This slideshow requires JavaScript.

The 2016 Girls of Promise conference, held on March 10-11 in Little Rock, was another big success. There were 150 eighth grade girls from all across Arkansas in attendance to learn about Science, Technology, Engineering and Math (STEM). The eighth grade was chosen because it is a pivotal age when girls begin to internalize negative stereotypes that discourage academic achievement and denigrate those who do not conform to peer expectations and social pressures. The girls met others like themselves and realized it is acceptable to be a bright, motivated girl with big dreams.

We had a diverse group of women STEM professionals on hand at the 4H center in Ferndale on March 10. These women shared their stories with the girls and engaged them in hands on STEM activities.

Our women STEM mentors included a neurosurgeon, conservationists, coders, engineers (across many disciplines), a nutritionist, a veterinarian, and pilots.

Cynthia Sides, Associate Director for the University of Arkansas Office of Entrepreneurship and founding director of UA’s IGNITE program, was our lunchtime keynote speaker. She shared her personal story of feeling isolated as a teenager. While she was high achieving in high school and college, she found herself unsure what career she should pursue and how she could contribute. But by believing in herself and being willing to try new things, she has ended up in the “best job ever.”

Our evening keynote speaker was Julia Charles, an associate professor of African American Literature at Auburn University. Julia grew up in foster care and frequently moved homes and schools. However, she too believed in herself and the power of education. She encouraged the girls to believe in themselves and follow their passions. She mentioned that she thought she had to make a choice between studying literature and sports medicine, so choose literature. She said she wishes she had tried harder to find the intersection between the two so she could have done both. We knew the message was getting across when one of the girls told her it wasn’t too late!

The evening ended with the selection of the winner of our Girls of Promise, Tech for Good contest. In December, WFA hosted a Girls Can Code hour at the Governor’s mansion. At that event, we announced our Tech for Good contest. We asked 6 – 12 grade girls to create something techie for a nonprofit organization in their community. AT&T was the sponsor of our event. Our tech experts picked the top five entries and these girls were invited to the Girls of Promise conference to present their solutions.

The girls started their day by visiting with the governor to discuss their tech solutions. All these young women are created amazing things. We had a team that has created 3D replicas of artifacts for their local museum, another created a website to support families who have children with autism, another created a website for her local community center to promote safe and healthy activity in an effort to reduce drug and alcohol abuse and one team created an app to allow teens to track their emotions. This app includes strategies to deal with the emotions and can be used by counselors and parents to better understand what the teens are experiencing. Our winning team is building a website and app to educate teens about politics. Their research showed that only 25% of their own student body scored a C or better on a survey about our political system. This is a nonpartisan site that informs teens about our system and how they can more effectively participate.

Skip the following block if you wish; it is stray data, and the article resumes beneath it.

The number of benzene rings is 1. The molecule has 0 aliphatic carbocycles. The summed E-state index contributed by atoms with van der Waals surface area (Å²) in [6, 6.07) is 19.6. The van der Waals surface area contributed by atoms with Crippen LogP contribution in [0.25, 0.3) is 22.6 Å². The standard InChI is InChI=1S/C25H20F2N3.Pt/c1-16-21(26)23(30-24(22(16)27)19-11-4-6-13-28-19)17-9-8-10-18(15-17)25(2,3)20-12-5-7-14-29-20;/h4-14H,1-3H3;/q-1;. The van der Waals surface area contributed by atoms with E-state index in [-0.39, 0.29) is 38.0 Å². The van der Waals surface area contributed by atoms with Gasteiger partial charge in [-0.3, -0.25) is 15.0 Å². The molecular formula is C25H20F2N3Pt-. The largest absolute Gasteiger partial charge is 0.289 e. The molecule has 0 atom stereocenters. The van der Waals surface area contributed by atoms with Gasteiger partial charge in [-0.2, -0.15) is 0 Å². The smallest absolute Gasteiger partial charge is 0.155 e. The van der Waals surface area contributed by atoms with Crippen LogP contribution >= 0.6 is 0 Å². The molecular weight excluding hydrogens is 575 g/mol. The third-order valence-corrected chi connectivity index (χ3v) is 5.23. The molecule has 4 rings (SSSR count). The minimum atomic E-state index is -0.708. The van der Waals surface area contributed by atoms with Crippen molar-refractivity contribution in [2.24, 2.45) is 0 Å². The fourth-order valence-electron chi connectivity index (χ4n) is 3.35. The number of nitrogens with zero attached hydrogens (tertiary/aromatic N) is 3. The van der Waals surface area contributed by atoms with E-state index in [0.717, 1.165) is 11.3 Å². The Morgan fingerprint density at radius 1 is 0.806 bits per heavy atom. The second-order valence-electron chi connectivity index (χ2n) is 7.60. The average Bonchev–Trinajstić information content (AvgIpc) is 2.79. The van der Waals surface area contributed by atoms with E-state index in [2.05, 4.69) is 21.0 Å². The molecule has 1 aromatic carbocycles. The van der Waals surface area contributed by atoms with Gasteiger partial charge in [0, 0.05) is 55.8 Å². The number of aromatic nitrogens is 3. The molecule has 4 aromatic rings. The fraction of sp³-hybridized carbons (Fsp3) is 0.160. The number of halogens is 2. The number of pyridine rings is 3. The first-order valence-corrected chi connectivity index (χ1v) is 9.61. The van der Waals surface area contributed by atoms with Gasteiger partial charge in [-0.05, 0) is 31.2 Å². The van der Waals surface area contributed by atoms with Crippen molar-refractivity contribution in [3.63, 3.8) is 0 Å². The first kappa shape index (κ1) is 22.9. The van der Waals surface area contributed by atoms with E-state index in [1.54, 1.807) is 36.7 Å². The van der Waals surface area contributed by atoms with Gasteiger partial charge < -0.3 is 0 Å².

On March 11, the Girls of Promise moved to downtown Little Rock. The girls were able to visit the Museum of Discovery and the Nature Center. During our lunch break, we had an exhibit hall that provided the girls more information about careers and opportunities in STEM.

We wrapped up the day with the Girls making a promise to themselves based on what they learned at the conference. Here are some of their promises:

I promise to do good, to be the best I can be, and to stop trying to impress people and to be me and not live for others.

I promise to never let anyone tell me I can’t do something.

I promise myself to try hard and fight for what I believe in. Be great! Be strong! Be amazing!

We will send these promises back to them in a year, to remind them to stay committed.

Amanda is a WFA board member and founder of AMP•SEE Ideas. When not providing freelance communications and project management services to small businesses and nonprofits, she may be found promoting livable urban design, speaking up for equality & education, wandering about with her camera, or experimenting with local foods.

Tagged on:                             

Leave a Reply

Your email address will not be published. Required fields are marked *